Hence, globally, wherever there are confirmed reports of patients sustaining injury, under regulation, there should be provision of adequate compensation for damage to patients from the manufacturer as an essential part of research aimed in the right direction.
Competing interests: No competing interests
Diagnosed with congenital acetabular dysplasia of the left hip at 25, I underwent three unsuccessful surgeries before finally having a hip resurfacing procedure in 2002.
I read the MHRA alert and Cohen's article from two perspectives. Firstly, that of a patient who is now unsure whether my metal on metal hip replacement is one of those covered by the alert. Secondly, as a human factors specialist whose expertise is to understand why incidents and errors occur.
From a human factors perspective I would make the following comments: Healthcare organisations have become very accomplished at demonstrating compliance with standards and regulation. But if the regulatory context has weaknesses in it, compliance does not always equal safety.
Going forward, learning about what went wrong needs to consider human factors issues. For example, Cohen's article describes unheeded warnings by senior managers and decision making traps like 'groupthink' and 'fixation' being at play as the evidence about the risks emerged.
Most importantly, investigating what has gone wrong needs to be carried out in the spirit of openness and learning, not blame. We also need to recognise that hindsight is a wonderful thing but that it sometimes makes past events more easily forseeable than it was to those involved in the decision making at the time.
From the perspective of a patient who has a metal-on-metal hip replacement but is unsure whether they are affected, I would make the following comments. The next few months present the best opportunity we will have to identify the true magnitude of the risk and the number of patients affected. It is therefore important that reporting arrangements back to the Central Alerting System collects robust data, not simply a statement assuring the Department of Health that each Trust is compliant with the MHRA alert.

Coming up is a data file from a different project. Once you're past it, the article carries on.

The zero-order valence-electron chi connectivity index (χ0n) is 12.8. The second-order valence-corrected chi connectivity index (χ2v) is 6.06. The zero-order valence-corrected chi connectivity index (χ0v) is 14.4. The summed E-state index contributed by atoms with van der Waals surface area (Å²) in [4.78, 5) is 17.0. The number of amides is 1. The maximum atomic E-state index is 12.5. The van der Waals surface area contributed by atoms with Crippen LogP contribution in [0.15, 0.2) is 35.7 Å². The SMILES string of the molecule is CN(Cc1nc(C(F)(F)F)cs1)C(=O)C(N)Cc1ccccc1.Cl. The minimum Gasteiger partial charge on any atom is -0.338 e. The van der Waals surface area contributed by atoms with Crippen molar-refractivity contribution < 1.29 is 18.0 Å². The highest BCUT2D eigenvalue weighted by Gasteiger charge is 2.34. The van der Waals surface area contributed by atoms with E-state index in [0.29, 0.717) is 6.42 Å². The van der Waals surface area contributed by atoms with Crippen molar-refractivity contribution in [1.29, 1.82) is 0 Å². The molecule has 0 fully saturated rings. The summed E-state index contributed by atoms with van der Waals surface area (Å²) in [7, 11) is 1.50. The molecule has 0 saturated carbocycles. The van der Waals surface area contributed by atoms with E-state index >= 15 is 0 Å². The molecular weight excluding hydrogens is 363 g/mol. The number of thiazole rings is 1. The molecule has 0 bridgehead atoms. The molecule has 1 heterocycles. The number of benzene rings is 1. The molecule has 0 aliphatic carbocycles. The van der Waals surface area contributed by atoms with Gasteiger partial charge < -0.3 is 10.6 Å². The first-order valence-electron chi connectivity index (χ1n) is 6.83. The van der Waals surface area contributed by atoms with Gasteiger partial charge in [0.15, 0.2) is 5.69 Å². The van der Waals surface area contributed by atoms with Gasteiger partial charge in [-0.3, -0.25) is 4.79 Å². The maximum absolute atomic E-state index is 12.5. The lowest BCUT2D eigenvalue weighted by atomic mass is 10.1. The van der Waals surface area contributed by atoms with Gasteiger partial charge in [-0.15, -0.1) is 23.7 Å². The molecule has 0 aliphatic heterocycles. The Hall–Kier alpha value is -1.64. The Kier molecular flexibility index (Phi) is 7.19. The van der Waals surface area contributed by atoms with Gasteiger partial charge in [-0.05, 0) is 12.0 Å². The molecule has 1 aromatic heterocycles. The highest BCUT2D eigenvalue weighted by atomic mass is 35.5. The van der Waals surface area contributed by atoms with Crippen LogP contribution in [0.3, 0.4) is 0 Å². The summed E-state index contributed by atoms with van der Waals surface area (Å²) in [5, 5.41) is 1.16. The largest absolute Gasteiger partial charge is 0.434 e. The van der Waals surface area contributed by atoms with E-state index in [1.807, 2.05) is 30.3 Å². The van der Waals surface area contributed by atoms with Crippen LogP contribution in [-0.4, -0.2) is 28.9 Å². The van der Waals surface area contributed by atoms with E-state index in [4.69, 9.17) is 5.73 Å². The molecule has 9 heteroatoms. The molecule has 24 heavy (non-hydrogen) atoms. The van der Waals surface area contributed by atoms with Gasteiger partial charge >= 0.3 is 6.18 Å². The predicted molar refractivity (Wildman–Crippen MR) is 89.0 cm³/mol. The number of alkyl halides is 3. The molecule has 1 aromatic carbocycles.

Secondly, issuing patient information describing the process from hereon would be greatly appreciated. For example, I have been geographically mobile since 2002 and know that my operation took place before the National Joint Registry was fully operational. Whilst I have already contacted the PALS team at the hospital where my operation took place to advise them of my latest address, other patients may not think to do this. Patient information that provides reassurance and sets out the process from hereon is therefore really important.
My final point is that for many patients like myself, these devices have improved our quality of life enormously. Before the 2002 resurfacing procedure, I was very much as a bystander as life went on around me because I was in a great deal of pain. In contrast, I have spent the ten years since my operation pain-free and physically active. It is important that we do not forget the benefits the surgery has had for patients like myself.
Competing interests: Dr Carthey is a Human Factors Specialist who supports NHS organisations to embed human factors and improve patient safety.
In April 2004 as a Rheumatoid Arthritis patient at the Norfolk and Norwich University Hospital Trust, i was referred to Orthopeadic Surgery for a double Hip Replacement. Whilst aged only 31, my arthritis had rapidly progressed from painful hands in 1998, to the inability to walk at all by 2004.
Once on the ward my surgeon said that he was not going to replace my hips with metal on metal replacements as there had been talk in the profession about there being a possiblity of problems, as the wearing action may cause pieces of the metal to fragment and come off and go into the blood supply. I am indebted to my surgeon as without his foresight and care, i may well have been having issues and very real concerns at this time.
Subsequently, he replaced my hips with metal on ceramic sockets and i have been ok. I receive a review once every two years but know (as i was informed in post operative care) that i have their number and can call anytime and go in should i have any problems.
I was very interested to watch the Paxman interview on Newsnight and the questions asked of the head of the MHRA, who seemed suggest that questions arose in 2006. This obviously contradicts with my experiences. I would be interested to hear what further details may come from this information i am providing to you today.
Competing interests: No competing interests